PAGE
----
Cudmore's chances dashed after capsize in Historical 18s Australian Championship

While match racing Aberdare (John Winning) for the second day running, Harold Cudmore’s chances for the Historical 18s Australian Championship title were dashed when Yendys capsized off Nielsen Park on the run to Shark Island this afternoon.

The highly fancied Yendys, with Cudmore, one of Ireland’s finest at the helm, had been leading Aberdare in a big 20 knot plus nor’ easter. The two crossed tacks going to windward up the Harbour, Cudmore favouring the western shore, while Winning played the breeze to the east and middle of the Harbour.

When the pair met, Yendys had the advantage, leading Aberdare until just before the YA mark at Watsons Bay, when Winning overtook, his crew quickly hoisting the spinnaker, leaving Cudmore to play catch up.

All was well until Nielsen Park when Yendys tiller broke off and over she went in the gusty winds that produced white caps and swell on the Harbour. Ironically, it was Winning’s Rippleside that took on rescue duties.

Yendys crew member and Sydney Flying Squadron Vice Commodore Michael Van Stom jumped aboard Rippleside and oversaw the rescue, which involved attaching a tow line to Yendys which was almost underwater and taking her under tow to a sheltered beach at Vaucluse.

“The tiller just snapped off and we capsized,” Van Stom said. “That’s the end of our chances, such a shame. But you can’t get angry, these things happen.”

It left the way open for Winning to take a second bullet after opening up a big lead on the rest of the fleet. It has also paved the way for the defending champion to redeem the title.

However, the David Swales skippered Top Weight was the first casualty of the day, retiring 10 minutes after the start. The original Top Weight and her replica were built more for Queensland’s flat water conditions and that was not what was on offer today.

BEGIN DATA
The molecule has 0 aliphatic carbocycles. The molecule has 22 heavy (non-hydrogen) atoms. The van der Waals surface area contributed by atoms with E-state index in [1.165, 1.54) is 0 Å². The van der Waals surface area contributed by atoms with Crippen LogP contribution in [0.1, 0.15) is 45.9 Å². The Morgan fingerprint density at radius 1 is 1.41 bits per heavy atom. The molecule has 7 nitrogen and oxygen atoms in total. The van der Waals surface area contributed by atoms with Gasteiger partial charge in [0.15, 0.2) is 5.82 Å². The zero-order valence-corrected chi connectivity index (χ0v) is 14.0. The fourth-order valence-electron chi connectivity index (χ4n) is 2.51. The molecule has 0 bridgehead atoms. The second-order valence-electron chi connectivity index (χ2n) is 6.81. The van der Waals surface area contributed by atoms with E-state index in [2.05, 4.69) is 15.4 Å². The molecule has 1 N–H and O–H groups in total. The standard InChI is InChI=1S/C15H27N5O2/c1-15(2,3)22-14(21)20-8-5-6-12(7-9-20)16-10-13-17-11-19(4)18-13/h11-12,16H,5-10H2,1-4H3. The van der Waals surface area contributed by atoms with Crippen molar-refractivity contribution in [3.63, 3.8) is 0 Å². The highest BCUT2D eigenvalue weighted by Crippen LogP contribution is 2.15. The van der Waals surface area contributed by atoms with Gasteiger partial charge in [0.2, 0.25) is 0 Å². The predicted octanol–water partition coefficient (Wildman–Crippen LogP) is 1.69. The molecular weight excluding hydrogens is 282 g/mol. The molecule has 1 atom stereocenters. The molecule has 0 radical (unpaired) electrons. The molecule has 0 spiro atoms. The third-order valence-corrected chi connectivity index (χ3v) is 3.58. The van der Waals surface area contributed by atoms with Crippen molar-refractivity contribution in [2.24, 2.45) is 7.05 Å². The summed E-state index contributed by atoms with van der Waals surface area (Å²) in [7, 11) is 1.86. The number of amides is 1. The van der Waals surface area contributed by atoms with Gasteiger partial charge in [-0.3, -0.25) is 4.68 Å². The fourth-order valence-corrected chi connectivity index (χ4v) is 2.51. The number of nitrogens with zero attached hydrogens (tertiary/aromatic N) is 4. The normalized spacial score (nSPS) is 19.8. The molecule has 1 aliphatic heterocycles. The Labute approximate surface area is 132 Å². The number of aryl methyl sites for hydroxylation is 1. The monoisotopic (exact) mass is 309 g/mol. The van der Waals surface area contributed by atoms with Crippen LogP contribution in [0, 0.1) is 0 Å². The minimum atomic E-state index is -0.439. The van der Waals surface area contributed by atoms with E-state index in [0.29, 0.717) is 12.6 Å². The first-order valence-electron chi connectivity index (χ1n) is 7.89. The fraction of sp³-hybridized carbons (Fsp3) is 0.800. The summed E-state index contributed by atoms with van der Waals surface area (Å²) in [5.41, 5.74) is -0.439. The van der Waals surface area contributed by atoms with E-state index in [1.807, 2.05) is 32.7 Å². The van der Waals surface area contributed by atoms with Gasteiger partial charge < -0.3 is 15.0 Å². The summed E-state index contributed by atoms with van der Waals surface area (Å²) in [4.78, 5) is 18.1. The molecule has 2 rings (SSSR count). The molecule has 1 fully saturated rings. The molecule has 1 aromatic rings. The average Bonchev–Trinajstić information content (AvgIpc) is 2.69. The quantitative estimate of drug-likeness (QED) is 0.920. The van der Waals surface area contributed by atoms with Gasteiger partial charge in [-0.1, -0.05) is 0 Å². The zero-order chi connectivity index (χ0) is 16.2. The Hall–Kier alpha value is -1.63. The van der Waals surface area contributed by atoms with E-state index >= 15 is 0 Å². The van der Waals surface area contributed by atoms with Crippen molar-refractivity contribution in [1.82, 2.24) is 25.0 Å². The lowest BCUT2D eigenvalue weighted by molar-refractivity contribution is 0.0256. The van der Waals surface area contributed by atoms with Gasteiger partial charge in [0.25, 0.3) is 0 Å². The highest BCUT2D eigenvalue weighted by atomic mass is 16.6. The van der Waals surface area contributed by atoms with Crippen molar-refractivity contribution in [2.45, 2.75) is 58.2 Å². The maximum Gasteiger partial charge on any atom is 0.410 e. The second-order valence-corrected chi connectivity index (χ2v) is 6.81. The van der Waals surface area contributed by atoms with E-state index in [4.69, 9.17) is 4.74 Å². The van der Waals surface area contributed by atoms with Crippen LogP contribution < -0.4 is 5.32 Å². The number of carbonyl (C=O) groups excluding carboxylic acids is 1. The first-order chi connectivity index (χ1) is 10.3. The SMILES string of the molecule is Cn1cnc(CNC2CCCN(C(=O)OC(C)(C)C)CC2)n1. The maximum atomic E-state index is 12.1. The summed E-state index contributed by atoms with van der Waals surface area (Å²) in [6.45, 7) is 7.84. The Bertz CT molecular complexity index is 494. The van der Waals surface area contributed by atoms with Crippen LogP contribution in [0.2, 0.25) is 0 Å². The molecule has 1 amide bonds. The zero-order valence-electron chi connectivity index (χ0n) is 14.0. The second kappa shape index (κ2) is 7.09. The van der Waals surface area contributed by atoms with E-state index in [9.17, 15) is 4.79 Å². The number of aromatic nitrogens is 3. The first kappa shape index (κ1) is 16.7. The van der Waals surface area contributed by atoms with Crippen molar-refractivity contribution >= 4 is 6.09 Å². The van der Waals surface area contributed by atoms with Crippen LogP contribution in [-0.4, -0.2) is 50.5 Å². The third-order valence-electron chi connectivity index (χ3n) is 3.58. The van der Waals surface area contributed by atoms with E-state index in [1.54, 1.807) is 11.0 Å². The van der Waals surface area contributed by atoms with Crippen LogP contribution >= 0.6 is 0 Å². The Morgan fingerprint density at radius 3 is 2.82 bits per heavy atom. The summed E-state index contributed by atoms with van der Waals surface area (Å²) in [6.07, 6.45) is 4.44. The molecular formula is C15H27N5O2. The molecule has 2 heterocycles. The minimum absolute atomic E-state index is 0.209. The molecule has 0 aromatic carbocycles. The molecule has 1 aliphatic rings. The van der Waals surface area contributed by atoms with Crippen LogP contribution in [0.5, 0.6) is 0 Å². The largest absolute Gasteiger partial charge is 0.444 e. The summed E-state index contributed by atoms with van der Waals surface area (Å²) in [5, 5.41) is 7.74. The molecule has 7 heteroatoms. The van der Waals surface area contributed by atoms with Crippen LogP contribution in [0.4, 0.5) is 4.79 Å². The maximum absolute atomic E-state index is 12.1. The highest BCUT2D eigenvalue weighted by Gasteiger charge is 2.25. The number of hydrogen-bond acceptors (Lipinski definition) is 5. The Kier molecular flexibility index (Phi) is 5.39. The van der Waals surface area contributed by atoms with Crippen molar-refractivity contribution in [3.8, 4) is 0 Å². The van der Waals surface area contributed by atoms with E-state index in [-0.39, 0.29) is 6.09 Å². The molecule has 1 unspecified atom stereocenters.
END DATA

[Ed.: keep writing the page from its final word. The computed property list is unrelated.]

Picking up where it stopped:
The second retirement was Australia IV, skippered by Terry McDell from New Zealand. Another of the highly fancied boats for the title, the boat took on too much water off Shark Island and retired.

“We weren’t paying attention. We were busy looking at some good looking women on the Island and the boat just became awash with water,” the jovial McDell said.

Six time Australian 18 foot skiff champions Andrew ‘Bucko’ Buckland and Don ‘Admiral’ Buckley were casualties of Yendys and Australia IV’s retirements respectively. The two crewed for Iain Murray during his modern day 18’s rein. They remain the only trio to claim six consecutive titles.

“We sailed together all those years and now we’re sailing against each other,” Buckley said, laughing before heading out to the race course today. “May the best one win,” he said.

The final race of the Sydney Flying Squadron hosted Historical 18s Australian Championship will be sailed tomorrow starting at 2.30pm.

Di Pearson, Historical 18ft Skiffs media

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